Lupus, Sjogren’s & Autoimmunity Research
A comprehensive Lupus, Sjogren’s & Autoimmunity Research program, with a focus on clinical and translational research, is led by Dr. Saira Sheikh at the UNC Thurston Arthritis Research Center (TARC). This is a multi-disciplinary platform that emphasizes Team Science and brings together physicians, researchers, and patients to answer scientific questions that advance health and healing for those with autoimmune diseases.
The team is interested in the development of diagnostic assays and potential biomarkers for autoimmune diseases and has partnered with a local biotech company and have successfully received two NIH Small Business Research (SBIR) Phase I grants and one Phase II grant to commercialize development of novel cell-based assays to diagnose and track autoimmune diseases.
“Programs to address Unmet needs and promote Representation of all Participants in Lupus clinical trials using mobile technology for Engagement” (Project PURPLE) is a pilot study evaluating a first of its kind, personalized and customizable digital patient engagement/educational tool developed by Dr. Sheikh’s team in partnership with RTI International and Pattern Health. This program addresses known barriers to clinical trial enrollment using custom interactive avatars modeled after Dr. Saira Sheikh and Dr. Alfredo Rivadeneira, who delivers the program in Spanish, with voiceovers for their avatars provided by both physicians themselves.
Through partnership with our collaborators in gastroenterology (Dr. Shehzad Sheikh and team) and nephrology (Dr. Vimal Derebail, Dr. Keisha Gibson, Dr. Manish Saha, Dr. Susan Hogan and Caroline Poulton), we are leading the Multi-Omic iNtegrated Analysis in Lupus (MONA Lupus) project.
Our collaborative research group at UNC, Chapel Hill Alliance Promoting Excellence in Lupus (CHAPEL), with colleagues in nephrology, meets monthly, and our work has been presented at national rheumatology and nephrology meetings over the past years.
We have a robust clinical trials program, through which we are studying innovative therapies that target specific molecular pathways in lupus. Dr. Sheikh has led the largest clinical trial in SLE to date, the multinational Belimumab Assessment of Safety in SLE (BASE) study. She is also the incoming Vice-Chair of the Lupus Clinical Trials Investigator Network (LuCIN), which is the largest lupus clinical trials network of academic institutions in the US and Canada.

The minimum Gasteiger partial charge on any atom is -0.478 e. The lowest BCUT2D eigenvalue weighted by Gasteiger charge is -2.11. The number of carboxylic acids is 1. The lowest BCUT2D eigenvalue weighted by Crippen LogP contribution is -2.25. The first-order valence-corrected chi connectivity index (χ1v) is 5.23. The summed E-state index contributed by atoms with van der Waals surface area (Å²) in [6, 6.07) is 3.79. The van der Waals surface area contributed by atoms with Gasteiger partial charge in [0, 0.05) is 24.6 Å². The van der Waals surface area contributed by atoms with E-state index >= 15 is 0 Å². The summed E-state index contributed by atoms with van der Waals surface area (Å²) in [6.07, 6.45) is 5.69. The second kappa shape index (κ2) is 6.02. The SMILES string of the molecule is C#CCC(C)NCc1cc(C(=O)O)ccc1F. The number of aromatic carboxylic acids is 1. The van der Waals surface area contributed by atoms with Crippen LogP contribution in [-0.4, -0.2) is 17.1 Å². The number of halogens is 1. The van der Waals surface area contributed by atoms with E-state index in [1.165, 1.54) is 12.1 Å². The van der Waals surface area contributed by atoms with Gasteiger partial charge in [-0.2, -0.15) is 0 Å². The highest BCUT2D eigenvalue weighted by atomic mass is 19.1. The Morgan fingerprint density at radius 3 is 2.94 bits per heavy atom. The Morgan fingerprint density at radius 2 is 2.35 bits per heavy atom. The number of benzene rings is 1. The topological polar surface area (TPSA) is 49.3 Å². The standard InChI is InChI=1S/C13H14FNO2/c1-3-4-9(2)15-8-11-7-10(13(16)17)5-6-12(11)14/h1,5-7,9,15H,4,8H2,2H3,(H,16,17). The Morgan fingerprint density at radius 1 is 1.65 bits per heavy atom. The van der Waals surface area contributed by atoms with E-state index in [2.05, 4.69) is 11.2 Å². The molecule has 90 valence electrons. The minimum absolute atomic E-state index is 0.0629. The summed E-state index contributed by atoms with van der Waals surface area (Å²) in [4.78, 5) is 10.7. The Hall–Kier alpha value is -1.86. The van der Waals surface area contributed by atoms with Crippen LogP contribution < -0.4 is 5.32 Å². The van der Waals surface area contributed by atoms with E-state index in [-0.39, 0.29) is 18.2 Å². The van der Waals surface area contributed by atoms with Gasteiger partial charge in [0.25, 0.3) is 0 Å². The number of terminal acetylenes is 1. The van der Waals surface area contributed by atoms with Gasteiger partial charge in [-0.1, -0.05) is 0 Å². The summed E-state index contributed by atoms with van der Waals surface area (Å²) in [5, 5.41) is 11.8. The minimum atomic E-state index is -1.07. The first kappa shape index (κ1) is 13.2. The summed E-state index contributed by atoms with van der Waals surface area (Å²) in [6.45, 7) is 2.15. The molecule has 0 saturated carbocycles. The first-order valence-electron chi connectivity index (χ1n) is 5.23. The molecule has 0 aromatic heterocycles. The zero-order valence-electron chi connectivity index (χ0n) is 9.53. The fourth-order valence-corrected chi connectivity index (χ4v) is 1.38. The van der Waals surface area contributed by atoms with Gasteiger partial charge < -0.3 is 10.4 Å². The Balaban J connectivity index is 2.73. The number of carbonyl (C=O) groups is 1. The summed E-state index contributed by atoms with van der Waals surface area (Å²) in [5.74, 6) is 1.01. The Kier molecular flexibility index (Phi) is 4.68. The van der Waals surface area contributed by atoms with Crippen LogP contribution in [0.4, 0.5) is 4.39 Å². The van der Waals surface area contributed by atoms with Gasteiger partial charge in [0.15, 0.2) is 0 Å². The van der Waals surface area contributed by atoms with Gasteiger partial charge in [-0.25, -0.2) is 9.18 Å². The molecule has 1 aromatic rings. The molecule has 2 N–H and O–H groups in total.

Dr. Sheikh’s team is collaborating on novel clinical trials in other disciplines (dermatology, nephrology, gastroenterology, neuroscience, and psychiatry).
Utilizing the expertise of neuroscientist, Dr. Flavio Frohlich, we have designed “Lupus Brain,” the first clinical trial to evaluate the efficacy of transcranial alternating current stimulation (tACS) to target symptoms of “brain fog”, depression, cognitive decline, and pain in patients with SLE. Targeted stimulation modalities, such as tACS, show great promise in enhancing neural connectivity in distinctive brain regions, resulting in reduced chronic pain, cognitive impairment, and mood symptoms, and we are studying them for the first time in patients with lupus.
We have partnered with psychologist Dr. Crystal Schiller to develop the ACT for Lupus Study, which is a pilot evaluation of a novel Acceptance and Commitment Therapy (ACT) based virtual skills training program to improve coping skills and psychosocial outcomes among patients with lupus during the COVID 19 pandemic. This study was promoted nationally by the Lupus Foundation of America.
With Dr. Kelli Allen’s team at TARC, we conducted the PainCOACH study of an Internet-Based Pain Coping Skills Training Program, pain TRAINER, for patients with SLE and found that participants who used the program reported meaningful improvements in multiple patient reported outcomes, including fatigue and health-related quality of life- supporting the promise of online, self-directed programs for patients with SLE.
Walk SLE Study
With the expertise and experience of Dr. Rebecca Cleveland and Dr. Leigh Callahan, we completed the Walk SLE study, to assess feasibility, tolerability, safety, acceptability, and effectiveness of the self-directed format of the Arthritis Foundation’s Walk with Ease program in patients with lupus, and found it to be safe, acceptable, and beneficial to reduce stiffness and fatigue in these individuals.
Dr. Saira Sheikh is also working on a national level to help address racial disparities in lupus clinical trials and to promote inclusion and diversity in lupus clinical trials. She has received recognition on a national level around these efforts.
Materials to Improve Minority Involvement in Clinical Trials (MIMICT) Study
In partnership with the American College of Rheumatology (ACR) and funding through the U.S. Department of Health and Human Services Office of Minority Health, we developed the ‘Materials to Improve Minority Involvement in Clinical Trials (MIMICT) study’, exploring models to help physicians overcome barriers and focus on improving education and referral of minority patients to lupus clinical trials.
Patient Advocates for Lupus Studies (PALS) Program
Dr. Sheikh is co-leading the Patient Advocates for Lupus Studies (PALS) program funded through Lupus Therapeutics and the Lupus Research Alliance, in which she serves in a national leadership role for the implementation and subsequent growth of the program. This is an innovative pilot study being conducted at five academic centers nationwide, in which education about lupus clinical trials is delivered to patients directly through trained patient advocates (PALs) who have personal experience with clinical trials.